Libmonster ID: U.S.-1525
Author(s) of the publication: V. M. AKHMEDOV
Educational Institution \ Organization: Institute of Oriental Studies of the Russian Academy of Sciences

The advent of the third millennium represents an important milestone in the historical development of the Arab countries and organically coincides with the formation of elements of a new structure of international relations. In the transition period of its internal development, Russia is at an important stage of rethinking national and state interests in both domestic and foreign policy. The problem of finding a harmonious combination of various spheres of Russian interests abroad, the optimal balance between the western and eastern directions of the country's foreign policy activity, the corresponding efforts and their effectiveness in terms of strengthening Russia's authority in the international arena and stabilizing the domestic political and socio-economic situation in the country is becoming extremely urgent.

Russia's inevitable involvement in the process of forming a new system of international relations determines its practical participation in events in the Arab world and in the Middle East as a whole. In the last years of its existence, the Soviet Union faced an urgent need to develop fundamentally new approaches to its policy in the region, to bring it in line with the tasks of forming a multipolar system of international relations, replacing the bipolar confrontational world. The solution to this problem, inherited by Russia from the former USSR, seems to consist not simply in restoring the old structure of political and economic ties with Arab countries, but in building on their basis a new practice of mutual cooperation and a different understanding of Russian national interests.

In addition, after the collapse of the USSR, the development of the international and regional situation led to the fact that both Russia and the states of the Middle East actually found themselves in a single geopolitical, geostrategic space with a sharply increased interdependence and interdependence of the political and economic processes taking place here. In particular, we are talking about the formation of new geopolitical realities to the south of our country, the essence of which is the formation of a belt of states close in religion, stretching from the Middle East region directly to the borders of Russia, as a result of the formation of independent states in Transcaucasia and Central Asia. In this regard, the Middle East region is particularly important for the realization of Russian interests in the southern zone of the former Soviet Union. At the same time, the current situation in the Middle East is very difficult and potentially dangerous for Russia, since new geopolitical realities can be formed here without Russia's participation and due consideration of its interests.

An analysis of developments in the region shows that relations between the Middle Eastern States are still relations between the two countries.

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national "centers of power". The nature of relations between the main elements of the system of international relations, despite various multilateral forms of interaction, is still determined primarily by the parameters of national power of States.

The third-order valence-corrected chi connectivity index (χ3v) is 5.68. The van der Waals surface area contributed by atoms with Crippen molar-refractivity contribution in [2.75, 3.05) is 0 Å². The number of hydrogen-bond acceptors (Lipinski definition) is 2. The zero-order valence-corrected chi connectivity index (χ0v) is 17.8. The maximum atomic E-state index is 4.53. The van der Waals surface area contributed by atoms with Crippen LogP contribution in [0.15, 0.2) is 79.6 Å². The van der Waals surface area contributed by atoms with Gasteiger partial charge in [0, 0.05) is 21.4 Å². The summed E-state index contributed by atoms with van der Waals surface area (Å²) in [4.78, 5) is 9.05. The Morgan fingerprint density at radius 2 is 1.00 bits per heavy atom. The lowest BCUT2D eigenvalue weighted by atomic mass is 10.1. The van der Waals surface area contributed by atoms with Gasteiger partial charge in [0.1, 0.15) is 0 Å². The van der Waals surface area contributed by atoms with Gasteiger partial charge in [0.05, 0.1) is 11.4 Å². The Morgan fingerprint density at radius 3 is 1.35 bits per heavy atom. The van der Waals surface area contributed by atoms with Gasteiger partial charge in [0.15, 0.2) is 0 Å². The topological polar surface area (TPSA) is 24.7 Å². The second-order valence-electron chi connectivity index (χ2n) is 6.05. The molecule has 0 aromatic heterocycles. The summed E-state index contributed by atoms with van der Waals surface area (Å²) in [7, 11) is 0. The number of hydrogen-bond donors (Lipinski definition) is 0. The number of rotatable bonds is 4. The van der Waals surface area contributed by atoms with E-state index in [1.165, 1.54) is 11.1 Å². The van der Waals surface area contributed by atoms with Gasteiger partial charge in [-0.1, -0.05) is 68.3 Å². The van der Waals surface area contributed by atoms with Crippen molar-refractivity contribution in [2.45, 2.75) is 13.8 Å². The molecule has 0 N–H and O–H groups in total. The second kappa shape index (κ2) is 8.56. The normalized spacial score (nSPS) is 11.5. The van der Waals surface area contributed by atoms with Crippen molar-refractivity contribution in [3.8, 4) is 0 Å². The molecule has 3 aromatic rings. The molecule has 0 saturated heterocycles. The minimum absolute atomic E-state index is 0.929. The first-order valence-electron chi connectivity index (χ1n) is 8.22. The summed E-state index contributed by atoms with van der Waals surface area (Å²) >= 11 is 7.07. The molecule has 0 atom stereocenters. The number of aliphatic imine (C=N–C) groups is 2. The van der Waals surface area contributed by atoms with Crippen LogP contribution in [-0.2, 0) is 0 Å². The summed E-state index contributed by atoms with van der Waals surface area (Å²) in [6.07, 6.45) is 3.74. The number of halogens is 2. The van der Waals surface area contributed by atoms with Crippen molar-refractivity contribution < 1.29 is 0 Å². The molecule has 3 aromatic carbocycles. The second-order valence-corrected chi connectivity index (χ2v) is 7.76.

Since the Middle East is a zone of dangerous international conflicts, the prospects for resolving which remain quite problematic, the events taking place there directly affect Russia's national and state interests, primarily in the Caucasus and Central Asia. In this regard, stability and predictability of the development of the political and geostrategic situation in the Middle East, in the regions adjacent to our borders and the borders of the CIS, as well as ensuring lasting peace and security, is an imperative of Russia's foreign policy in the Middle East. Reducing the level of confrontationalism there will help neutralize similar or similar destructive processes on the territory of Russia and within the borders of the post-Soviet geopolitical space.

Due to its geographical location, the Middle East is unlikely to remain on the periphery of international and regional military - political layouts for long. In this regard, Russia is extremely interested in the non-participation of the countries of the region in military-political alliances, which, at least in hypothetical terms, could pose a threat to the state interests and security of the Russian Federation, as well as in ensuring the free guaranteed passage of our ships through the Bosporus and Dardanelles and their access to the World Ocean through the Mediterranean Sea.

The importance of the region as one of the main sources of energy resources, the most important junction of global communications, and a large market for selling goods for hard currency is also preserved. In this regard, the category of long-term Russian interests in the Middle East includes creating favorable conditions for the optimal development of Russia's cooperation with the countries of the region, Russian participation in their economic development projects on a bilateral and multilateral basis, and access of our goods, including those of a military-technical nature, to the markets of these countries.

Russia's acquisition of the status of the USSR's legal successor in international affairs and thus the" title " of a co-sponsor of the Middle East peace process imposes serious obligations on it. And matching this role and ensuring our interests in practice not only requires the presence of sufficient economic and military-technical potential, but also implies active measures to realize this potential when conducting its foreign policy in the region.